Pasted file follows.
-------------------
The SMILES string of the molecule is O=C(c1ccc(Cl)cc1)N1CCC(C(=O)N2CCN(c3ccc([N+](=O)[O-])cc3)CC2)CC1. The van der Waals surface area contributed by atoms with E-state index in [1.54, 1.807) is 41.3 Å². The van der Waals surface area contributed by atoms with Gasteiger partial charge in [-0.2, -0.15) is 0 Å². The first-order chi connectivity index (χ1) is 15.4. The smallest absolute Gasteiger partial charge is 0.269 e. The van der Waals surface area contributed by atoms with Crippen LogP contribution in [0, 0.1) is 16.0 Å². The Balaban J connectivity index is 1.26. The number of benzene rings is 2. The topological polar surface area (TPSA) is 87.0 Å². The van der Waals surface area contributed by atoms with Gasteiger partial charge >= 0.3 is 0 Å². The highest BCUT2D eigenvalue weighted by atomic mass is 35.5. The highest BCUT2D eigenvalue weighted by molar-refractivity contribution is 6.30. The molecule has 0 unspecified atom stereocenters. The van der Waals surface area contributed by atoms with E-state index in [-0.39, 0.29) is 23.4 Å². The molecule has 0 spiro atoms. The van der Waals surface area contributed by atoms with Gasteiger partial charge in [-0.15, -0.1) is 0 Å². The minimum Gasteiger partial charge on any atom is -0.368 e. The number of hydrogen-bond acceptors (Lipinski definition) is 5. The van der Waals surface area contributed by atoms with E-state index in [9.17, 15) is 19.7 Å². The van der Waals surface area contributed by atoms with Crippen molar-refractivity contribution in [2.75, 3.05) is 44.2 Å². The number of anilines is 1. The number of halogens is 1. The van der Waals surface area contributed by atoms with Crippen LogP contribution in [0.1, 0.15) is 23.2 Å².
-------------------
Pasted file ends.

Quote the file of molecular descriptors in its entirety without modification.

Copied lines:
The SMILES string of the molecule is O=C(c1ccc(Cl)cc1)N1CCC(C(=O)N2CCN(c3ccc([N+](=O)[O-])cc3)CC2)CC1. The van der Waals surface area contributed by atoms with E-state index in [1.54, 1.807) is 41.3 Å². The van der Waals surface area contributed by atoms with Gasteiger partial charge in [-0.2, -0.15) is 0 Å². The first-order chi connectivity index (χ1) is 15.4. The smallest absolute Gasteiger partial charge is 0.269 e. The van der Waals surface area contributed by atoms with Crippen LogP contribution in [0, 0.1) is 16.0 Å². The Balaban J connectivity index is 1.26. The number of benzene rings is 2. The topological polar surface area (TPSA) is 87.0 Å². The van der Waals surface area contributed by atoms with Gasteiger partial charge >= 0.3 is 0 Å². The highest BCUT2D eigenvalue weighted by atomic mass is 35.5. The highest BCUT2D eigenvalue weighted by molar-refractivity contribution is 6.30. The molecule has 0 unspecified atom stereocenters. The van der Waals surface area contributed by atoms with E-state index in [-0.39, 0.29) is 23.4 Å². The molecule has 0 spiro atoms. The van der Waals surface area contributed by atoms with Gasteiger partial charge in [-0.15, -0.1) is 0 Å². The minimum Gasteiger partial charge on any atom is -0.368 e. The number of hydrogen-bond acceptors (Lipinski definition) is 5. The van der Waals surface area contributed by atoms with E-state index in [9.17, 15) is 19.7 Å². The van der Waals surface area contributed by atoms with Crippen molar-refractivity contribution in [2.75, 3.05) is 44.2 Å². The number of anilines is 1. The number of halogens is 1. The van der Waals surface area contributed by atoms with Crippen LogP contribution in [0.1, 0.15) is 23.2 Å².